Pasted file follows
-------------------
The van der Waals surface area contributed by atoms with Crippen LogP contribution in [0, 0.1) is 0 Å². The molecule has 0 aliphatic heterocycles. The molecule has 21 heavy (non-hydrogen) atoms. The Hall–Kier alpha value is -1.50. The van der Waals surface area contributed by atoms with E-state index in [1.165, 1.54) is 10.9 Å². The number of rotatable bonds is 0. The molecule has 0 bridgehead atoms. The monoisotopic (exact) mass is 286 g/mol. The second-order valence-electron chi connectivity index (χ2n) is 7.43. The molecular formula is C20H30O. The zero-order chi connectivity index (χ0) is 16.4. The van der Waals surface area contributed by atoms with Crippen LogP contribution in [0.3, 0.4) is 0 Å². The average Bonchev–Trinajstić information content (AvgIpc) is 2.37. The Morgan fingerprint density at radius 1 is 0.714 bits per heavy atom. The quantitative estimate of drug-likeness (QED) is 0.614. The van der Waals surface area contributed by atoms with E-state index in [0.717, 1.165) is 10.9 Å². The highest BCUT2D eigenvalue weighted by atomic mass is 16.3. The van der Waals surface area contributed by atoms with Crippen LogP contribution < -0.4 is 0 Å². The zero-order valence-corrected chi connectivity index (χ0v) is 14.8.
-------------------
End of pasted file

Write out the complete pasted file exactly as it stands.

The van der Waals surface area contributed by atoms with Crippen LogP contribution in [0, 0.1) is 0 Å². The molecule has 0 aliphatic heterocycles. The molecule has 21 heavy (non-hydrogen) atoms. The Hall–Kier alpha value is -1.50. The van der Waals surface area contributed by atoms with E-state index in [1.165, 1.54) is 10.9 Å². The number of rotatable bonds is 0. The molecule has 0 bridgehead atoms. The monoisotopic (exact) mass is 286 g/mol. The second-order valence-electron chi connectivity index (χ2n) is 7.43. The molecular formula is C20H30O. The zero-order chi connectivity index (χ0) is 16.4. The van der Waals surface area contributed by atoms with Crippen LogP contribution in [0.3, 0.4) is 0 Å². The average Bonchev–Trinajstić information content (AvgIpc) is 2.37. The Morgan fingerprint density at radius 1 is 0.714 bits per heavy atom. The quantitative estimate of drug-likeness (QED) is 0.614. The van der Waals surface area contributed by atoms with E-state index in [0.717, 1.165) is 10.9 Å². The highest BCUT2D eigenvalue weighted by atomic mass is 16.3. The van der Waals surface area contributed by atoms with Crippen LogP contribution < -0.4 is 0 Å². The zero-order valence-corrected chi connectivity index (χ0v) is 14.8.